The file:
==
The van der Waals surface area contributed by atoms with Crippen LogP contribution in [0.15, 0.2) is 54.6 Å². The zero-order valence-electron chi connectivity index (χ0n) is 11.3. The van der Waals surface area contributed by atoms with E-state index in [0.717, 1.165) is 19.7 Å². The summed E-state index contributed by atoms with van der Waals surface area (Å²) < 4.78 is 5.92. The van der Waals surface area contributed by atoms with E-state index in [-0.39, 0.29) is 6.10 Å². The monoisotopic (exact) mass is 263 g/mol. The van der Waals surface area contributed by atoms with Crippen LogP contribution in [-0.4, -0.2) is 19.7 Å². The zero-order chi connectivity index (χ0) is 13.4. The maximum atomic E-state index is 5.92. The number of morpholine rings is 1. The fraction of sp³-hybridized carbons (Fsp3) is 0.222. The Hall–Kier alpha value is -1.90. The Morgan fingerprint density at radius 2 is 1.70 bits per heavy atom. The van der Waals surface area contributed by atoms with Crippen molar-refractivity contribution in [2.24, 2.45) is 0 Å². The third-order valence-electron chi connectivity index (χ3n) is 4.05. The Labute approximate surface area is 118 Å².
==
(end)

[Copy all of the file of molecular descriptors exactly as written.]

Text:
The van der Waals surface area contributed by atoms with Crippen LogP contribution in [0.15, 0.2) is 54.6 Å². The zero-order valence-electron chi connectivity index (χ0n) is 11.3. The van der Waals surface area contributed by atoms with E-state index in [0.717, 1.165) is 19.7 Å². The summed E-state index contributed by atoms with van der Waals surface area (Å²) < 4.78 is 5.92. The van der Waals surface area contributed by atoms with E-state index in [-0.39, 0.29) is 6.10 Å². The monoisotopic (exact) mass is 263 g/mol. The van der Waals surface area contributed by atoms with Crippen LogP contribution in [-0.4, -0.2) is 19.7 Å². The zero-order chi connectivity index (χ0) is 13.4. The maximum atomic E-state index is 5.92. The number of morpholine rings is 1. The fraction of sp³-hybridized carbons (Fsp3) is 0.222. The Hall–Kier alpha value is -1.90. The Morgan fingerprint density at radius 2 is 1.70 bits per heavy atom. The van der Waals surface area contributed by atoms with Crippen molar-refractivity contribution in [2.24, 2.45) is 0 Å². The third-order valence-electron chi connectivity index (χ3n) is 4.05. The Labute approximate surface area is 118 Å².